Hanging best option in death sentence: Centre to Supreme Court | india news | Hindustan Times
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Hanging best option in death sentence: Centre to Supreme Court

Making the execution “overly comfortable” would bring down the deterrent effect of a death sentence, the home ministry has said in an affidavit.

india Updated: Apr 25, 2018 00:11 IST
Bhadra Sinha
The home ministry in an affidavit  said hanging is free from anything that would unnecessarily sharpen the poignancy of the prisoner’s apprehension.
The home ministry in an affidavit said hanging is free from anything that would unnecessarily sharpen the poignancy of the prisoner’s apprehension.(Representative photo)

Hanging was a safe and quick method to carry out a death sentence, the Centre has told Supreme Court in response to a public interest litigation (PIL) that says the practice violates the right to die with dignity.

Making the execution “overly comfortable” would bring down the deterrent effect of a death sentence, the home ministry has said in an affidavit seen by the Hindustan Times. Other means such as lethal injection or a firing squad could be more barbaric and inhumane, it says, adding death sentence is awarded in the rarest of rare cases of abhorrent and barbaric acts.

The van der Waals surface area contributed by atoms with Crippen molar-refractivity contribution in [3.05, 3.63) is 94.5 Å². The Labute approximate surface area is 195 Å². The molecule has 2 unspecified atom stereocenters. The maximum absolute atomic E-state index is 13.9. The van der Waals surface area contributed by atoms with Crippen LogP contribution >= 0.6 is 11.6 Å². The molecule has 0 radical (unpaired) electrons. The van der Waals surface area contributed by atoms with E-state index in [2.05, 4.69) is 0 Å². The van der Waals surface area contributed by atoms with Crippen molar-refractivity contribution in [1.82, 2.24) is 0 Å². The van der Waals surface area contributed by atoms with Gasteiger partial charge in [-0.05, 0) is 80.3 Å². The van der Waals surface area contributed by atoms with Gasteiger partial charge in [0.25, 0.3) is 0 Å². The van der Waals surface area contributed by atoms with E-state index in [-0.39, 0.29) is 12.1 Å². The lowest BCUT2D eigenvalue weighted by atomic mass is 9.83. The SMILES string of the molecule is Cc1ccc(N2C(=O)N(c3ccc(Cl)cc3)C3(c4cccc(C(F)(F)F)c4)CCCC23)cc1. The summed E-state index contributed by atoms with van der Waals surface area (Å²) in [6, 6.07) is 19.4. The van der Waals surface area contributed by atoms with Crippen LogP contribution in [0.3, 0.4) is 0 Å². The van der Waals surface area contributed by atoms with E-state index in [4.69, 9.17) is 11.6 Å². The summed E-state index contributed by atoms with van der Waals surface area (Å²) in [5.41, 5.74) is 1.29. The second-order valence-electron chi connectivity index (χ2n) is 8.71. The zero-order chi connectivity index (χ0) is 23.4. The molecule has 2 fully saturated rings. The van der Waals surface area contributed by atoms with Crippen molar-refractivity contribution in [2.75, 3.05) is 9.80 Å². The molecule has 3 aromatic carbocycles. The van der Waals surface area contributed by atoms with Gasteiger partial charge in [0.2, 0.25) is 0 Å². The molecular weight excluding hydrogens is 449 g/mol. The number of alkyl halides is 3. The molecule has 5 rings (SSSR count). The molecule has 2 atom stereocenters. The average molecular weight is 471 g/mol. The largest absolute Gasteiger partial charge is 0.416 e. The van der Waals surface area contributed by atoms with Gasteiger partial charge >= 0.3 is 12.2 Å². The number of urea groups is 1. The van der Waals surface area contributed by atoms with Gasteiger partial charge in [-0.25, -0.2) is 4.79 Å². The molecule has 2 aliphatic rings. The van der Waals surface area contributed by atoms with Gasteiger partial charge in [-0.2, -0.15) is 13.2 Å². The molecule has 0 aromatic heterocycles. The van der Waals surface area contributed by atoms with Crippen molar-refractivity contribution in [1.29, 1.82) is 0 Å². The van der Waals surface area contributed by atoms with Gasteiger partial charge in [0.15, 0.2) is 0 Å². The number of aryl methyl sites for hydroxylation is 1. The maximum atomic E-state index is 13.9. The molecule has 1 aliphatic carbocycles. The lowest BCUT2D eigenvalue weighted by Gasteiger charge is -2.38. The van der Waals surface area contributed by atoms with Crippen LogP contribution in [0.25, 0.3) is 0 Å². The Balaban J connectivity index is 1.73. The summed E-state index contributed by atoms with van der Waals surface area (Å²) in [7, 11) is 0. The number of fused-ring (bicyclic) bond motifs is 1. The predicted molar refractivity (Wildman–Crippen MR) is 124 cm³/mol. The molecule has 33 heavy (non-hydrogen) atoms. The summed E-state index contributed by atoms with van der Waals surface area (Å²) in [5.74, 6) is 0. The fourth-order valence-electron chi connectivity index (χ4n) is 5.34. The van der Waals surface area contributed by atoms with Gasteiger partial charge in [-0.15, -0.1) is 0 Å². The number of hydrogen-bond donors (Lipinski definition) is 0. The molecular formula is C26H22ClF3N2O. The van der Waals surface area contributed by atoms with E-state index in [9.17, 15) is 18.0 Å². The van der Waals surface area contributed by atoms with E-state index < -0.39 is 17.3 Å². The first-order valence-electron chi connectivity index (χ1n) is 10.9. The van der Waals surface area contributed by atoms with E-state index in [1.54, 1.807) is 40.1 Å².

Advocate Rishi Malhotra’s PIL wants execution by hanging abolished and also wants the court to declare the right to die by a dignified procedure a fundamental right under Article 21 (right to life and liberty) of the Constitution.

Section 354(5) of the criminal procedure code says a convict be hanged by the neck till death.

The Centre requested the court not to entertain the PIL, saying the issue was sensitive and a matter of legislative policy.

The apex court, it pointed out, had in an earlier judgment upheld Section 354(5), finding it in conformity with Article 21.

The judgment, it said, had looked at different methods such as an electric chair, firing squad and lethal injection in use in other parts of the world and found hanging the most suitable mode of execution.

Hanging, the affidavit says, is “free from anything that would unnecessarily sharpen the poignancy of the prisoner’s apprehension”.

Chances of accidents could be safely excluded as well as the possibility of a lingering death. “Unconsciousness supervenes almost instantaneously after the process is set in motion and death follows,” says the affidavit.

The Centre said the law commission report that favoured lethal injection did not take into account the possibility that medical professionals were unlikely to participate in an execution, or that the chemical used could fail.

There were also problems of finding the right vein, right doses and other complications.